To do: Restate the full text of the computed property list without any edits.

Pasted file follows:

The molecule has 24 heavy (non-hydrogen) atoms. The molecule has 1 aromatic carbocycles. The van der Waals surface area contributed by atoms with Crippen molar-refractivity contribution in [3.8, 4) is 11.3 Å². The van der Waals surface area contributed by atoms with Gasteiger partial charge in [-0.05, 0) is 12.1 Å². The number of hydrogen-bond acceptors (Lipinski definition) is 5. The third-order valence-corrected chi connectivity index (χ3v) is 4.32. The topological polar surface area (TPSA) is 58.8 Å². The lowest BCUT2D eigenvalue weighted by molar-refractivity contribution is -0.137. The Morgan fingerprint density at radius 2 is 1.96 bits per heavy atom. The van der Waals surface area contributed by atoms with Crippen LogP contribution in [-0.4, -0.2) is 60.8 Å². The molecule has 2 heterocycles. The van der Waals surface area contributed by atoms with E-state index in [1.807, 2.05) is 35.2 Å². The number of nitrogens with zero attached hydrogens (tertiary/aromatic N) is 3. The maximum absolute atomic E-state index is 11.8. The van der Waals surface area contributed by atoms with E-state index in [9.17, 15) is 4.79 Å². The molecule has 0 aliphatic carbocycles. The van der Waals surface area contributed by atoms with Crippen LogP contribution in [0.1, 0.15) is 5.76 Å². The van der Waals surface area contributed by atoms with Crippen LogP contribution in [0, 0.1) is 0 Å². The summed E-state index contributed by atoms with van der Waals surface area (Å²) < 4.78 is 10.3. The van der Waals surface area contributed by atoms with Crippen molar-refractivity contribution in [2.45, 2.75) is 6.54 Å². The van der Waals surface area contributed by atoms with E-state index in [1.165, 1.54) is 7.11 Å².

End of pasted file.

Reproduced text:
The molecule has 24 heavy (non-hydrogen) atoms. The molecule has 1 aromatic carbocycles. The van der Waals surface area contributed by atoms with Crippen molar-refractivity contribution in [3.8, 4) is 11.3 Å². The van der Waals surface area contributed by atoms with Gasteiger partial charge in [-0.05, 0) is 12.1 Å². The number of hydrogen-bond acceptors (Lipinski definition) is 5. The third-order valence-corrected chi connectivity index (χ3v) is 4.32. The topological polar surface area (TPSA) is 58.8 Å². The lowest BCUT2D eigenvalue weighted by molar-refractivity contribution is -0.137. The Morgan fingerprint density at radius 2 is 1.96 bits per heavy atom. The van der Waals surface area contributed by atoms with Crippen LogP contribution in [-0.4, -0.2) is 60.8 Å². The molecule has 2 heterocycles. The van der Waals surface area contributed by atoms with E-state index in [1.807, 2.05) is 35.2 Å². The number of nitrogens with zero attached hydrogens (tertiary/aromatic N) is 3. The maximum absolute atomic E-state index is 11.8. The van der Waals surface area contributed by atoms with E-state index in [9.17, 15) is 4.79 Å². The molecule has 0 aliphatic carbocycles. The van der Waals surface area contributed by atoms with Crippen LogP contribution in [0.1, 0.15) is 5.76 Å². The van der Waals surface area contributed by atoms with Crippen LogP contribution in [0, 0.1) is 0 Å². The summed E-state index contributed by atoms with van der Waals surface area (Å²) < 4.78 is 10.3. The van der Waals surface area contributed by atoms with Crippen molar-refractivity contribution in [2.45, 2.75) is 6.54 Å². The van der Waals surface area contributed by atoms with E-state index in [1.165, 1.54) is 7.11 Å².